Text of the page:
United States District Court, S.D. Mississippi, Southern Division
MEMORANDUM OPINION AND ORDER GRANTING MOTION FOR SUMMARY JUDGMENT
LOUIS GUIROLA, Jr., Chief District Judge.
BEFORE THE COURT is the Motion  for Summary Judgment filed by the plaintiff, the United States Small Business Administration. Defendant Lynn E. Nelson has responded. The SBA filed this action for ejectment seeking possession of Nelson's property in Diamondhead, Mississippi, which it obtained at a foreclosure sale. Nelson, proceeding pro se, argues that the sale was defective for a number of reasons. After due consideration of the submissions and the relevant law, it is the Court's opinion that there is no question of material fact. The SBA is entitled to judgment as a matter of law, and will be awarded possession of the property.
The SBA was the holder and owner of a Note dated September 20, 2006, executed by Nelson. The Note was secured by a Deed of Trust on Nelson's property at 23107 Coelho Way, Diamondhead, Mississippi. The Deed of Trust was recorded in Hancock County, Mississippi. The SBA's Deed of Trust was second in priority, behind a Deed of Trust previously recorded in favor of The People's Bank.
Nelson defaulted on the People's note, and the property was offered for sale under the terms of the People's Deed of Trust. At the public sale on February 2, 2011, the People's Bank was the highest bidder, and the SBA was declared to be the purchaser of the Nelson property. A Trustee's Deed conveying the property to the SBA was recorded in Hancock County on February 8, 2011. The SBA has demanded that Nelson vacate the property, but she continues to reside there.
In this lawsuit, the SBA seeks an order 1) awarding possession of the property to itself, 2) issuing a Writ of Assistance authorizing and directing the United States Marshal to remove Nelson and her possessions from the property, and 3) granting a judgment against Nelson for the costs of the action.
In order to recover possession of real property in an action of ejectment, the plaintiff must have title to the property as well as the right of possession. Hudson v. Bank of Edwards, 469 So.2d 1234, 1238 (Miss. 1985). The documents submitted by the SBA establish that it has title to and right of possession of the Diamondhead property. The Trustee's Deed recites that the Trustee offered the property for sale "at public outcry at the County Courthouse for Hancock County... to the highest and best bidder for cash." (Pl. Mot. Ex. D 1, ECF No. 11-4). The highest and best bid was made by The People's Bank for $21, 500. People's apparently assigned its interest to the SBA, because the Trustee's Deed conveys the Diamondhead property to the SBA. ( Id. at 2). "A deed made by a trustee will be presumed, prima facie, to have been made after compliance with its requirements of notice, of time, place, and terms of sale." Chandler v. Bank of Brooksville, 178 So. 797, 799 (1938). By the Trustee's Deed, the SBA acquired all of The People's Bank's rights and title to the foreclosed property.
Nelson first disputes that her property was offered for sale. She contends that the notice of foreclosure addresses a People's Bank home equity line of credit loan, not the mortgage on the Diamondhead parcel. Nelson refers to her Exhibit A, the first page of which is the Trustee's Notice of Sale. (ECF No. 13-1). This notice states that the property to be sold was the Diamondhead property; the legal description matches the Deed of Trust provided by the SBA. The remainder of Nelson's Exhibit A are documents pertaining to a home equity line of credit, showing that it had been paid in full in February 2011. None of these documents support Nelson's argument that The People's Bank actually foreclosed on the home equity line of credit rather than the mortgage on the property.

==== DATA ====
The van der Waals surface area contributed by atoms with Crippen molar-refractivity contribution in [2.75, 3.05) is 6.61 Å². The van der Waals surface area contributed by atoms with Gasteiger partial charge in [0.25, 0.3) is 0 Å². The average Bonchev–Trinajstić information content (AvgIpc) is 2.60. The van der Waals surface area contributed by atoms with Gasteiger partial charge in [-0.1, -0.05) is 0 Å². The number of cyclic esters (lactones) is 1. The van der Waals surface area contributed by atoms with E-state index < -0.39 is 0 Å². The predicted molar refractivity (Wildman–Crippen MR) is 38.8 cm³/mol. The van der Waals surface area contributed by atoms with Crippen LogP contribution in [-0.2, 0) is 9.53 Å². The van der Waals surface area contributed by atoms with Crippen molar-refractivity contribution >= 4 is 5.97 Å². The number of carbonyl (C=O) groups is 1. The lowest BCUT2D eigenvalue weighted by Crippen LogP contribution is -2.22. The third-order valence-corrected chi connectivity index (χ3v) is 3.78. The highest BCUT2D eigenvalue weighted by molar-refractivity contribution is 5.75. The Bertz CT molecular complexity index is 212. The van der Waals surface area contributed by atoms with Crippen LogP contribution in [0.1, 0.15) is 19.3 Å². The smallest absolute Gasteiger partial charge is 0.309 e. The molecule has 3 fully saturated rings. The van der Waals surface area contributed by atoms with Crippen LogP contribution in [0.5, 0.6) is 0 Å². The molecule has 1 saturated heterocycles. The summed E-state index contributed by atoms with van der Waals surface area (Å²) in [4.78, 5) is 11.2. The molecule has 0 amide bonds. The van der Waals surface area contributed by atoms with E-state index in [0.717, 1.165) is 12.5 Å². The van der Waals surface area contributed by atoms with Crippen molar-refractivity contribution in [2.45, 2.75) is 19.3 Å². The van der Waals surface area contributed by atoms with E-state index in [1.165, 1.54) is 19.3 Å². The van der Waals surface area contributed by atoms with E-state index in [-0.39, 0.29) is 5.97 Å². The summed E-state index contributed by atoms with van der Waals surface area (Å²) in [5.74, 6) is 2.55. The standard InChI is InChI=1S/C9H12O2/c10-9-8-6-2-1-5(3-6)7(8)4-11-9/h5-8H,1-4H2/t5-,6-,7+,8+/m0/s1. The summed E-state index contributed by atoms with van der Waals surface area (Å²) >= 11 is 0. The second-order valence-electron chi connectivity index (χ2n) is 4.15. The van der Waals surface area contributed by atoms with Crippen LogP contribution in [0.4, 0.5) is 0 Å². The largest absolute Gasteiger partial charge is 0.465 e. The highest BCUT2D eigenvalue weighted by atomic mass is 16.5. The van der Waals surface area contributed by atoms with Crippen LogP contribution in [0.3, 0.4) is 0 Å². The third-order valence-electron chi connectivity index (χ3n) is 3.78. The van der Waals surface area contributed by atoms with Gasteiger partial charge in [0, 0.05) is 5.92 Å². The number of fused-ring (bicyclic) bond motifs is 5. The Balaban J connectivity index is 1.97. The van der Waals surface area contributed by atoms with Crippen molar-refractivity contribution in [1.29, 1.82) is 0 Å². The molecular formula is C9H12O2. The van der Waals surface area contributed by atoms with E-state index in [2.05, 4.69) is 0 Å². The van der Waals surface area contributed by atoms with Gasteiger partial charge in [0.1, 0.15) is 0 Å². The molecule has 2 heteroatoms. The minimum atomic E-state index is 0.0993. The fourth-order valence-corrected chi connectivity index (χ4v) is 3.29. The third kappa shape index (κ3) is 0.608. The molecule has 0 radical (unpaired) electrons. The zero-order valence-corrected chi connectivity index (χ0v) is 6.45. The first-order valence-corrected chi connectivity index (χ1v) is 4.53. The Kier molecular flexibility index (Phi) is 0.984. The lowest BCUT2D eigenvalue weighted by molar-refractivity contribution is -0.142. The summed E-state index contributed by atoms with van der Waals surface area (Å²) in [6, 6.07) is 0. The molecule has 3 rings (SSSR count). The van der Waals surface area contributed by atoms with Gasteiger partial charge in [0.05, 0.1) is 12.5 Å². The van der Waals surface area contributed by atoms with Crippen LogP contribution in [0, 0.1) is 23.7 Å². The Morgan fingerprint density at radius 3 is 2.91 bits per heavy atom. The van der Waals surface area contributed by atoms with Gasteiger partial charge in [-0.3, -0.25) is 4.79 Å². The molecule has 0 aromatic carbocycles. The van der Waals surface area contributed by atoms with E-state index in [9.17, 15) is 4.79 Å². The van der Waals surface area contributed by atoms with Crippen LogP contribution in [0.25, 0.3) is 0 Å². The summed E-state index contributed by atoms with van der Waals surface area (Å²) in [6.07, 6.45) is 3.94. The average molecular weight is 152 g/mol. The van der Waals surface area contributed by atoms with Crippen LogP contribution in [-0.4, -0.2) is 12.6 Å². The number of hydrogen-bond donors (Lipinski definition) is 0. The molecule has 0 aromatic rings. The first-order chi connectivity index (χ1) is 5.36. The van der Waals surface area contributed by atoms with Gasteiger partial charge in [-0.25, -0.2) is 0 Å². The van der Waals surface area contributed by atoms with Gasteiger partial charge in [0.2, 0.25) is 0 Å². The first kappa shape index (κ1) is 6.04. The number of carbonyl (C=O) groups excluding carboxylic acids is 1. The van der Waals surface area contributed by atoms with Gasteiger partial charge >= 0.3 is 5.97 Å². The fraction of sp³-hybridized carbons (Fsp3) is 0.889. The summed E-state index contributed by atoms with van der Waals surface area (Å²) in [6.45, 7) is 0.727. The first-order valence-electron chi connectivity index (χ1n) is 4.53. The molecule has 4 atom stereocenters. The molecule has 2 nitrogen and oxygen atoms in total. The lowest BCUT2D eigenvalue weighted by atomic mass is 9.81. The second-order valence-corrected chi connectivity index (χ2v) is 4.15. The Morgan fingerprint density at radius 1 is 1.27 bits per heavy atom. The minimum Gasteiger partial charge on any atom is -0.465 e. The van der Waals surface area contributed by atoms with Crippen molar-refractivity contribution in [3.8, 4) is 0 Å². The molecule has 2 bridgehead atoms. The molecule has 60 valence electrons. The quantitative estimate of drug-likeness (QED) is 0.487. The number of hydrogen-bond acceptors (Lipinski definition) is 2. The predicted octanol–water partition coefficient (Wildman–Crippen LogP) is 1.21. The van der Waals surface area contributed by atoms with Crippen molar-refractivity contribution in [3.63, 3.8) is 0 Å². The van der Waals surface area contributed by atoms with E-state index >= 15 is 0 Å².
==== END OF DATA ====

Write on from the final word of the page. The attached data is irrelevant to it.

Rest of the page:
Nelson further contends that a People's Bank loan officer told her that the SBA "took the loans" prior to the sale; no bids were taken. This allegation is unsupported by evidence, and it conflicts with the presumption that the Trustee's Deed shows that the trustee complied with all requisites of sale.
Nelson also seems to contend that the SBA failed to inform her that it had foreclosed on its own note. She expected to have her People's Bank loan and the SBA loan combined into a new monthly payment due to the SBA, and wishes the Court to enforce this expectation.
The SBA did not foreclose on its note. Under Mississippi law, the SBA's rights under its junior note were extinguished when The People's Bank's senior note was foreclosed upon. See Guaranty Mortg. Co. of Nashville v. Seitz, 367 So.2d 438, 443 (Miss. 1979); Weir v. Jones, 36 So. 533 (Miss. 1904). The SBA has right and title to the property now only because it was the purchaser of the property at the foreclosure sale. The mortgages on the property no longer exist. Nelson's expectations regarding her repayment options are unfounded and contrary to Mississippi law.
For the foregoing reasons, the Court finds that the SBA is entitled to judgment as a matter of law. The SBA will be awarded possession of the property. Furthermore, as the prevailing party, the SBA is entitled to recover the allowable costs of this action from defendant Nelson. The SBA should file a bill of costs as provided by Local Uniform Civil Rule 54(c).
IT IS THEREFORE ORDERED AND ADJUDGED that the Motion  for Summary Judgment filed by the United States Small Business Administration is GRANTED. Possession of the subject property is awarded ...